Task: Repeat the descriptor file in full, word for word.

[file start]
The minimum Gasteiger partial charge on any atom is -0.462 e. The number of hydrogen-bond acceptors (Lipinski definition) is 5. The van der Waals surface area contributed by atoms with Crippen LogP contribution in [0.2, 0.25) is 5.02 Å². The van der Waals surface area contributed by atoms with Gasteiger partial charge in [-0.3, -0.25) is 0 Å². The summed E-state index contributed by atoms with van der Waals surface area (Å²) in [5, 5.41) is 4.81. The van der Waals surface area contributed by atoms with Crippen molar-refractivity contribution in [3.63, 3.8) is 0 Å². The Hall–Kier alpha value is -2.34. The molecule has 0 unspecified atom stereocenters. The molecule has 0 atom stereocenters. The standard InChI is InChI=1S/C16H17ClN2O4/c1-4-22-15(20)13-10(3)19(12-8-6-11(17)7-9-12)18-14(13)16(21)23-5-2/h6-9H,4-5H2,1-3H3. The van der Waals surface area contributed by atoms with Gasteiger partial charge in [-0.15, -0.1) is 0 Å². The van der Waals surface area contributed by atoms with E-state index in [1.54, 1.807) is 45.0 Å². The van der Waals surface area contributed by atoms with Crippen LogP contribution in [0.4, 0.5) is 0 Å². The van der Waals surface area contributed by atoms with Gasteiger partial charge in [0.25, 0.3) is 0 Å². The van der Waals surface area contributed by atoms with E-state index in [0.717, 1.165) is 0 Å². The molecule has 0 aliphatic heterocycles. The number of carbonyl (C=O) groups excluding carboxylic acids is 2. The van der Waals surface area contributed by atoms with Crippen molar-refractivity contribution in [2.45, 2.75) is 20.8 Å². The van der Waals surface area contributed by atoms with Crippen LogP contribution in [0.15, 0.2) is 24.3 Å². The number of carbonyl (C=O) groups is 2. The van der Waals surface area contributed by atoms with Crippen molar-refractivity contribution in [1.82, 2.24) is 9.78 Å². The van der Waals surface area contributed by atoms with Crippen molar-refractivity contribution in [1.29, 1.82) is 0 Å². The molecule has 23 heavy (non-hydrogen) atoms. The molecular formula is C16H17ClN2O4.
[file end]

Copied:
The minimum Gasteiger partial charge on any atom is -0.462 e. The number of hydrogen-bond acceptors (Lipinski definition) is 5. The van der Waals surface area contributed by atoms with Crippen LogP contribution in [0.2, 0.25) is 5.02 Å². The van der Waals surface area contributed by atoms with Gasteiger partial charge in [-0.3, -0.25) is 0 Å². The summed E-state index contributed by atoms with van der Waals surface area (Å²) in [5, 5.41) is 4.81. The van der Waals surface area contributed by atoms with Crippen molar-refractivity contribution in [3.63, 3.8) is 0 Å². The Hall–Kier alpha value is -2.34. The molecule has 0 unspecified atom stereocenters. The molecule has 0 atom stereocenters. The standard InChI is InChI=1S/C16H17ClN2O4/c1-4-22-15(20)13-10(3)19(12-8-6-11(17)7-9-12)18-14(13)16(21)23-5-2/h6-9H,4-5H2,1-3H3. The van der Waals surface area contributed by atoms with Gasteiger partial charge in [-0.15, -0.1) is 0 Å². The van der Waals surface area contributed by atoms with E-state index in [1.54, 1.807) is 45.0 Å². The van der Waals surface area contributed by atoms with Crippen LogP contribution in [0.4, 0.5) is 0 Å². The van der Waals surface area contributed by atoms with Gasteiger partial charge in [0.25, 0.3) is 0 Å². The van der Waals surface area contributed by atoms with E-state index in [0.717, 1.165) is 0 Å². The molecule has 0 aliphatic heterocycles. The number of carbonyl (C=O) groups excluding carboxylic acids is 2. The van der Waals surface area contributed by atoms with Crippen molar-refractivity contribution in [2.45, 2.75) is 20.8 Å². The van der Waals surface area contributed by atoms with Crippen LogP contribution in [0.15, 0.2) is 24.3 Å². The number of carbonyl (C=O) groups is 2. The van der Waals surface area contributed by atoms with Crippen molar-refractivity contribution in [1.82, 2.24) is 9.78 Å². The van der Waals surface area contributed by atoms with Crippen molar-refractivity contribution in [1.29, 1.82) is 0 Å². The molecule has 23 heavy (non-hydrogen) atoms. The molecular formula is C16H17ClN2O4.